T accounts: principles
There are three principles that you should internalize about T-accounts. The logic of this principle is based on three pillars:
- T account: applies to at least two accounts
- There is at least one debit and one credit posting
- The posting record is always debit to credit
Principle 1: Always affects at least two accounts
There is not a single business transaction that only affects the debit or credit side of the accounts. A T-account affects at least two accounts. Here is an example that illustrates this principle:
When you buy potatoes in cash, both the “Supplies” account and the “Cashier” account are in play. Because the “cash register” account changes because you pay for the potatoes in cash.
Principle 2: There is always at least one debit and one credit posting
According to Foodanddrinkjournal, the accounts concerned are always posted to different pages, one account changes in debit, the other in credit. We also want to illustrate this principle with the potato example:
A debit booking takes place at the moment you buy the potatoes. Why? The “Inventories” account is an asset account in which the debit transactions are posted. The cash account is also an asset account.
Principle 3: The posting rate is debit to credit
Let’s get back to our potatoes:
If you buy ten kilos of potatoes (3 euros per kilo), the amount of the debit entry would be 30 euros (the value of your supplies increases by this amount in the debit of the corresponding account). On the other hand, the value of the cash account also decreases by 30 euros (the cash balance in your cash register decreases by this amount in credit on the corresponding account). So the amounts (debit posting and credit posting) are the same.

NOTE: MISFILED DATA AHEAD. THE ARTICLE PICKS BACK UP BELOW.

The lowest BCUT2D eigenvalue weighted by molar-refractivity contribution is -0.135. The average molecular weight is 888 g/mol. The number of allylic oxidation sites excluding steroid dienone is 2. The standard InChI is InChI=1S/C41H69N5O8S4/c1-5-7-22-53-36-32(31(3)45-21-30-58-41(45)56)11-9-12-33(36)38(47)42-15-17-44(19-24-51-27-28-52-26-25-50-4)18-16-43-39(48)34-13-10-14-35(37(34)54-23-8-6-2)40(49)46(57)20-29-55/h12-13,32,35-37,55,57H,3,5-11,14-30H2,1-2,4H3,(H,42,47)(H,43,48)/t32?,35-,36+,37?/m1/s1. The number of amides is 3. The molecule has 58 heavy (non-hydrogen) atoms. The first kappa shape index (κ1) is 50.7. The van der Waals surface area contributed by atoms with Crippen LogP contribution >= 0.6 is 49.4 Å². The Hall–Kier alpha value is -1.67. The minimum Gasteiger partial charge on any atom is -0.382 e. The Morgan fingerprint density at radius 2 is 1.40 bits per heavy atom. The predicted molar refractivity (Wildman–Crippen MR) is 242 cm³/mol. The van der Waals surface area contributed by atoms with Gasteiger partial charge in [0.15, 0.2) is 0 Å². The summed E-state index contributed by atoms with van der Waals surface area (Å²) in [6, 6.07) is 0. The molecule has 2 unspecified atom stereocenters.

How do I book correctly?
Post a booking record
What you need to know – the general formulation of a booking record is “debit to credit” .
This means that all accounts are listed with the value posted in the debit before the word “to”. On the credit side, all accounts are after the word “pending”.
Example: Posting a booking record
So if you want to post a cash deposit of 100 euros from the company’s coffers to your company account, the posting rate would be:
- Bank 100 euros at checkout 100 euros.
- At the T-account cash register, you have to enter the amount over 100 euros on the credit side on the right (1. 100, -) which signals the access .
- At the T-Account Bank, the 100 euros are then on the left on the debit side (1. 100, -), which shows the departure .
Basic booking rates
The company’s annual surplus does not change with the so-called postings that do not affect income: only the inventory accounts are posted. The type of booking is often related to investments or transfers of funds (bank to cash register). We are also talking about a so-called active-active exchange or active exchange . In the case of refinancing (conversion of short-term to long-term debt), the passive-passive swap is often used.
This is different with the so-called profit-effective bookings. This affects the annual surplus , because in addition to the inventory accounts, expense accounts or income accounts are posted to. This form of booking is often used for the sale of goods, but also for the purchase of raw materials or other services (e.g. telephone, energy or media). With these postings, the annual surplus is influenced because inventory accounts as well as income and expense accounts are posted.
Bookings with sales tax or input tax
As you know, the added value of a company is taxed. An added value arises, for example, when a raw material is processed into a new product. This can be iron ore that is made into steel, potatoes that are made into french fries or cotton that is used to make clothes.